Design, In Vitro Assembly, and Characterization of SARS-CoV-2 RBD Nanoparticle Immunogens (A) Molecular surface representation of the SARS-CoV-2 S-2P trimer in the prefusion conformation (PDB 6VYB). Each protomer is colored distinctly, and N-linked glycans are rendered dark blue (the glycan at position N343 was modeled based on PDB 6WPS and the receptor-binding motif (RBM) was modeled from PDB 6M0J). The single open RBD is boxed. (B) Molecular surface representation of the SARS-CoV-2 S RBD, including the N-linked glycans at positions 331 and 343. The ACE2 receptor-binding site or RBM is indicated with a black outline. (C) Structural models of the trimeric RBD-I53-50A (RBD in light blue and I53-50A in light gray) and pentameric I53-50B (orange) components. Upon mixing in vitro, 20 trimeric and 12 pentameric components assemble to form nanoparticle immunogens with icosahedral symmetry. Each nanoparticle displays 60 copies of the RBD. (D) Structural model of the RBD-12GS-I53-50 nanoparticle immunogen. Although a single orientation of the displayed RBD antigen and 12-residue linker are shown for simplicity, these regions are expected to be flexible relative to the I53-50 nanoparticle scaffold.
Stability and Immunogenicity of the Vaccine
The subunit vaccines are found to be very stable, both physically and in relation to their antigenicity, and are more stable than the SARS-CoV-2 prefusion-stabilized S (S-2P) trimer. This makes them suitable for mass production, safe storage, and distribution without loss of potency. Moreover, the yield of these particles is much higher than for the S-2P trimer.
The researchers say, “The high yield and stability of the protein components and assembled nanoparticles, especially compared to the SARS-CoV-2 prefusion-stabilized S trimer, suggest that manufacture of the nanoparticle vaccines will be highly scalable.”
Though the RBD monomer does not stimulate a potent immune response by itself, the current study also showed that in multivalent form it can be part of a very immunogenic vaccine. This is in agreement with earlier research, which shows that dimerization of the RBD makes it much more immunogenic.
The current vaccine is therefore designed to display 60 copies of the RBD, producing a highly potent array of immunogenic protein, on a self-assembling scaffold. In an animal model, the vaccine was found to induce a powerful neutralizing antibody response, more than the S-2P trimer stabilized in a prefusion conformation. When two doses were given in human subjects, the neutralizing antibody response was higher than that produced by infection with SARS-CoV-2.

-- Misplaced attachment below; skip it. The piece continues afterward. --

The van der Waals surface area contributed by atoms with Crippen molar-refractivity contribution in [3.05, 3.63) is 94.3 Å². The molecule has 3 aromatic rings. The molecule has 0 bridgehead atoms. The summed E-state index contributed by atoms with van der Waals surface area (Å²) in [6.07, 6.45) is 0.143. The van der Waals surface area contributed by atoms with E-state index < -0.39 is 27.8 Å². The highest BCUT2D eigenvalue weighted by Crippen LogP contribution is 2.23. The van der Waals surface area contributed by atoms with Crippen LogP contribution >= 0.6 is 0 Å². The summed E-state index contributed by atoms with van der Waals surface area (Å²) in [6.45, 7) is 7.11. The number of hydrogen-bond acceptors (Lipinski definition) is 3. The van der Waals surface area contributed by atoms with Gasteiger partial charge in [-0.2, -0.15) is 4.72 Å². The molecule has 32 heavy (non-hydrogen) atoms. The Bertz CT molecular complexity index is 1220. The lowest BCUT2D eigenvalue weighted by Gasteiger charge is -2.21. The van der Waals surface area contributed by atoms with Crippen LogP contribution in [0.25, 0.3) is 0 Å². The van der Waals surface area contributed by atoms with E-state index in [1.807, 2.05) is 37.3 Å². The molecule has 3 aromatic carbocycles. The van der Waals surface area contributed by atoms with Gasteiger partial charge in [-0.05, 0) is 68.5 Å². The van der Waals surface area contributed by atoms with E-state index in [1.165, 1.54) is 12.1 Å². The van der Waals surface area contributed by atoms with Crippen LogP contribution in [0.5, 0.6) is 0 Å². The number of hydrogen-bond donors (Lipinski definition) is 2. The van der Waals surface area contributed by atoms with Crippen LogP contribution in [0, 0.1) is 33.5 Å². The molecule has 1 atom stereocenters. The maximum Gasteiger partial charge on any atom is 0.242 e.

Interestingly, either the 0.9 and 5 μg doses of the vaccine produced high and comparable titers of neutralizing antibodies. This means that lower doses are adequate for vaccine efficacy, which is an important aspect when it comes to universal immunization requiring mass-scale vaccine production. The researchers comment, “Both enhanced potency and dose-sparing could be critical for addressing the need to manufacture an unprecedented number of doses of vaccine to respond to the SARS-CoV-2 pandemic.”
Targeting Multiple Epitopes
The study also demonstrates that the vaccine produced a range of antibodies against multiple distinct epitopes, which could explain why it generates such potent neutralizing activity. Moreover, such a polyclonal response minimizes the risk of emergence or selection of escape mutations. Such antibodies are, therefore, a sign of long-term vaccine efficacy.
Secondly, these antibodies are of higher quality than those that are generated by immunization with the S-2P trimer, or by natural infection, because they target many and different epitopes on the RBD that are bound by most neutralizing antibodies. The high proportion of neutralizing to binding antibodies also means that the vaccine is unlikely to produce antibody-dependent enhancement of disease.
The researchers sum up, “These results highlight the utility of robust antigen display platforms for inducing potent neutralizing antibody responses and have launched cGMP manufacturing efforts to advance the lead RBD nanoparticle vaccine into the Continued development of such technology platforms could lead to vaccines that prevent the next pandemic rather than respond to it.”
Read the original article on Medical News.